The Ultimate Icon

Seventy years ago today, 33-year-old Associated Press photographer Joe Rosenthal, having being rejected from serving in the Army due to poor eyesight, took a photograph that would become widely recognized and reproduced. The image records U.S. Marines and a Navy corpsman raising an American flag atop Mount Suribachi, Iwo Jima, site of the only Marine battle where the American casualties, 26,000, exceeded the Japanese. Not surprisingly, today’s USA Today headline describes this war photo as “iconic.”


“Iconic” is one of the most overused words in the English vocabulary, perhaps more overworked than “wonderful” ever was. Sports heroes, movie stars, political leaders, buildings, and landmarks are all candidates for this tired adjective.


Computer users refer to symbols appearing on their monitor to represent a command as icons. In the Eastern Orthodox Church, icons are representations of some sacred personage, as Christ or a saint or angel, painted on a wood surface and venerated itself as sacred. The core meaning of icon is a picture or image.


The greatest image maker throughout human history has been the church. Long before literacy, theology, or philosophy, there were images—symbols that taught lessons about God, stained-glass windows that preached messages to people who couldn’t read, icons that spoke volumes without words.


The ultimate icon is the cross—site of the fierce battle between heaven and hell won by Light beyond light, the apparent defeat of goodness transformed by the triumph of vicarious Love, and the bloody sacrifice of the flawless Lamb who saves all who kneel before him in repentance. The serpent sunk his poisonous fangs into Christ’s heel, but the Son of God crushed the head of the snake. Victory over death—our greatest enemy, and victory over sin—our lifelong problem, were both accomplished at the cross.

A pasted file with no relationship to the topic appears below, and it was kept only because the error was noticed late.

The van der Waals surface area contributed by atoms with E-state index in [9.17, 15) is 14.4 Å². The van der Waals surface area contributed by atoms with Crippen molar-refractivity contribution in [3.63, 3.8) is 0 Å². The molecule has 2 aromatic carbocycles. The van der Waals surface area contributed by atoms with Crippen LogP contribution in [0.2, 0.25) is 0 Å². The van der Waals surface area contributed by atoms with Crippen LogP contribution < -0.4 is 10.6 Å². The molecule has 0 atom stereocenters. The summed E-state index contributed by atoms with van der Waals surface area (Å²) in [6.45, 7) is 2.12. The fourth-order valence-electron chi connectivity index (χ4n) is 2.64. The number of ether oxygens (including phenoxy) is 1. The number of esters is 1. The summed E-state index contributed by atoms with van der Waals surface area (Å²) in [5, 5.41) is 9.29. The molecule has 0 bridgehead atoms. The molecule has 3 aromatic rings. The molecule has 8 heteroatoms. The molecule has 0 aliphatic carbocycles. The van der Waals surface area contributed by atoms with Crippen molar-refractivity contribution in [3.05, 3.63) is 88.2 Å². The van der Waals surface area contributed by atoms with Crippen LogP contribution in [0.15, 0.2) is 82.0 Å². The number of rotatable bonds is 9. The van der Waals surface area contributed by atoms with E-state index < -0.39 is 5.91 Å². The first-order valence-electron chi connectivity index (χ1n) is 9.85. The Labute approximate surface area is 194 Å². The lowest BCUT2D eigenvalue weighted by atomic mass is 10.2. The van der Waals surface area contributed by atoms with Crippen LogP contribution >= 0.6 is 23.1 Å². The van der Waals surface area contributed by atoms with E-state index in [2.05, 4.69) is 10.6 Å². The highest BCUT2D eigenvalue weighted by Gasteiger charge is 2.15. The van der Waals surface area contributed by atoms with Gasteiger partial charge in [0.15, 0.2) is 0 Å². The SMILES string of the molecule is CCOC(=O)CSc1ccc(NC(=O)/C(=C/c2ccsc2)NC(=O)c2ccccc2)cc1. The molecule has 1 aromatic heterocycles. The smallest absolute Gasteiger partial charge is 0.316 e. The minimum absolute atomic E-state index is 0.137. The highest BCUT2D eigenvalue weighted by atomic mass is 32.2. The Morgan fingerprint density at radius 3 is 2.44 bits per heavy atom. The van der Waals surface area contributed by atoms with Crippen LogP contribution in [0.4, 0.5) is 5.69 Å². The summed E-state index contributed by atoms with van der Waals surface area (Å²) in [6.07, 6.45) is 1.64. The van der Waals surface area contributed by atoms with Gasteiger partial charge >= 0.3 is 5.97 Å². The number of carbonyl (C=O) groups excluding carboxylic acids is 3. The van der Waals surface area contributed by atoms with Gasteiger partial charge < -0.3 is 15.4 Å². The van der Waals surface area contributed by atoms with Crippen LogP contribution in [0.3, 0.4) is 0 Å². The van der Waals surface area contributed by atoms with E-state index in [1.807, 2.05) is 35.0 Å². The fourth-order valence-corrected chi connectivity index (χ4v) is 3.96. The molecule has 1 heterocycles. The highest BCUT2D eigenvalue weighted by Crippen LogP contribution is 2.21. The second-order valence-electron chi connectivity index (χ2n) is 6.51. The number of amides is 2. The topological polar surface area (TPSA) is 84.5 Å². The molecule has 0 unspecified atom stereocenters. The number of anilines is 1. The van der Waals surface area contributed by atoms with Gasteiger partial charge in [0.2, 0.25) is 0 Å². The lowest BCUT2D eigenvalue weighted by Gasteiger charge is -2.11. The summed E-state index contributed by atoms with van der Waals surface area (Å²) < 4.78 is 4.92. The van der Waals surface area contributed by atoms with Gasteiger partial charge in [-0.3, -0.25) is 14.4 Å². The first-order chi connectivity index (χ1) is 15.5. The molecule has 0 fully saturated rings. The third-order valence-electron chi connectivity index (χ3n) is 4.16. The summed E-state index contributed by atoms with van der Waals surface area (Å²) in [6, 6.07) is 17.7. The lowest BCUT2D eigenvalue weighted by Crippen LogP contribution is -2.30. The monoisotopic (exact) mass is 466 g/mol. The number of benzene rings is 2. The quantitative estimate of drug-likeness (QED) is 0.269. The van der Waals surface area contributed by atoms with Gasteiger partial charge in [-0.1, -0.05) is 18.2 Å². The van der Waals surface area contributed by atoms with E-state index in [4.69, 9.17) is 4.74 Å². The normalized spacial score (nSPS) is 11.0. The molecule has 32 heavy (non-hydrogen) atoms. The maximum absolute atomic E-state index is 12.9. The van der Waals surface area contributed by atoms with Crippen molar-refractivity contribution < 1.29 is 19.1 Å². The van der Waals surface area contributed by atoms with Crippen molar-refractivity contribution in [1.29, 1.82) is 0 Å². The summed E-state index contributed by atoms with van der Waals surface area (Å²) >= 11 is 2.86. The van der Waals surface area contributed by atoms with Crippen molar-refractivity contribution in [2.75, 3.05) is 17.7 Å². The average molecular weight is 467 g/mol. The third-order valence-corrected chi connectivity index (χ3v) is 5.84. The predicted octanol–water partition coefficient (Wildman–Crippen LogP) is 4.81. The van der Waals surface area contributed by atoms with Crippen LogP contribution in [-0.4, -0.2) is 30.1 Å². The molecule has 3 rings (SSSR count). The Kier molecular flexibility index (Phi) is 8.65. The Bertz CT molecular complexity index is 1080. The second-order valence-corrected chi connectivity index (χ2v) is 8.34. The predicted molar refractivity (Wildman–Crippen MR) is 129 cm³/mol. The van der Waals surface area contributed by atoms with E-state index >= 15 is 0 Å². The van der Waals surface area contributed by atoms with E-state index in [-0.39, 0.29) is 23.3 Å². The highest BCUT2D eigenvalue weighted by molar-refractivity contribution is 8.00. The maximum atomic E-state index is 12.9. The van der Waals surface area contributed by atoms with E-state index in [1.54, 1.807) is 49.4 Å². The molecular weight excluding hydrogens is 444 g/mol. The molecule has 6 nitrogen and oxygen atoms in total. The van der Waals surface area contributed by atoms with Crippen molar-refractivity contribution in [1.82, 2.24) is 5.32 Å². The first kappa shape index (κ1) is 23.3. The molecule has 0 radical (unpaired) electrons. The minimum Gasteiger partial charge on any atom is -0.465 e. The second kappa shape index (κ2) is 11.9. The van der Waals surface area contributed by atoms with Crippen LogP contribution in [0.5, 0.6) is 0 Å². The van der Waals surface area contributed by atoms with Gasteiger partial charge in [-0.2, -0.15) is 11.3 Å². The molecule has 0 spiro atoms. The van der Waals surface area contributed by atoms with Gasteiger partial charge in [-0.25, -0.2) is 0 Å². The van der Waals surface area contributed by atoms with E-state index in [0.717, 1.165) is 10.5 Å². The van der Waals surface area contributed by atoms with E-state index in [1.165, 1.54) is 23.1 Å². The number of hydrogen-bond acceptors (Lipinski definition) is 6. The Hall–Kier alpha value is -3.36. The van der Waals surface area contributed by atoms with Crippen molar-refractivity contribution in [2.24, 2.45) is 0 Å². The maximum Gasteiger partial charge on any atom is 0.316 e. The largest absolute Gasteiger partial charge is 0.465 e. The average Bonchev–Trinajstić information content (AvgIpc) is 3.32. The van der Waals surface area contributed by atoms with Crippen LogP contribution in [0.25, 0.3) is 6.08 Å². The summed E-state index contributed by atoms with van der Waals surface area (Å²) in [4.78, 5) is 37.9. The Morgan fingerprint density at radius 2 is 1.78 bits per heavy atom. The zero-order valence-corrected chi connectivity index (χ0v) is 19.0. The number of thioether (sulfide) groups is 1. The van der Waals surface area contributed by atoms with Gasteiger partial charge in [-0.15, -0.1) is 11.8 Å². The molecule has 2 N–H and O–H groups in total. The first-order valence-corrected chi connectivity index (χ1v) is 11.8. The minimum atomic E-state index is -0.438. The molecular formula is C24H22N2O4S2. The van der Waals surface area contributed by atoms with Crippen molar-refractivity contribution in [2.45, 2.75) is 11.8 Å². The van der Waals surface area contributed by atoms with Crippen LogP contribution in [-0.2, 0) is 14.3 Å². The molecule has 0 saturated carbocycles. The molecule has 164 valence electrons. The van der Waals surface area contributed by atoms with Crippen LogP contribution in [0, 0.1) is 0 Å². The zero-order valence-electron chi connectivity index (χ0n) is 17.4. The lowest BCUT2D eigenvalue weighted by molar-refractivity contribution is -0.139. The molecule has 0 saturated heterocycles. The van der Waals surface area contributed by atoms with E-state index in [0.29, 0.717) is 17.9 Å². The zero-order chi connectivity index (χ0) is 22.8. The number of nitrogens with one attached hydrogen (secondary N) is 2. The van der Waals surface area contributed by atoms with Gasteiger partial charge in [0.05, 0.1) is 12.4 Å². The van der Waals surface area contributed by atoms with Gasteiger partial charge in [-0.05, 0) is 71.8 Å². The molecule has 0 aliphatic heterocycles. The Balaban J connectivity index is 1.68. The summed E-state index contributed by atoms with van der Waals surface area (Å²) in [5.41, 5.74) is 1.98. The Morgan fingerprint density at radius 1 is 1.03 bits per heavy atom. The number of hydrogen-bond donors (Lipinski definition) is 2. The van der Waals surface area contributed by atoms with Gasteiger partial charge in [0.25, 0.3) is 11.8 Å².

After seventy years, Joe Rosenthal’s picture of the flag-raising on Iwo Jima still stirs the hearts of patriotic Americans. After more than two thousand years, the raising of the cross on Skull Hill and Christ’s words, “Father, forgive them” still echoes in the hearts of Christ-followers. The image of the cross burned into our consciousness is powerful enough to change our everyday demeanor and eternal destiny.

 “God made Christ, who never sinned, to be the offering for our sin, so that we could be made right with God through Christ.” (2 Corinthians 5:21 NLT)


Johnny R. Almond

Author, Gentle Whispers from Eternity

Interim Pastor, Nomini Baptist Church; Montross, Virginia

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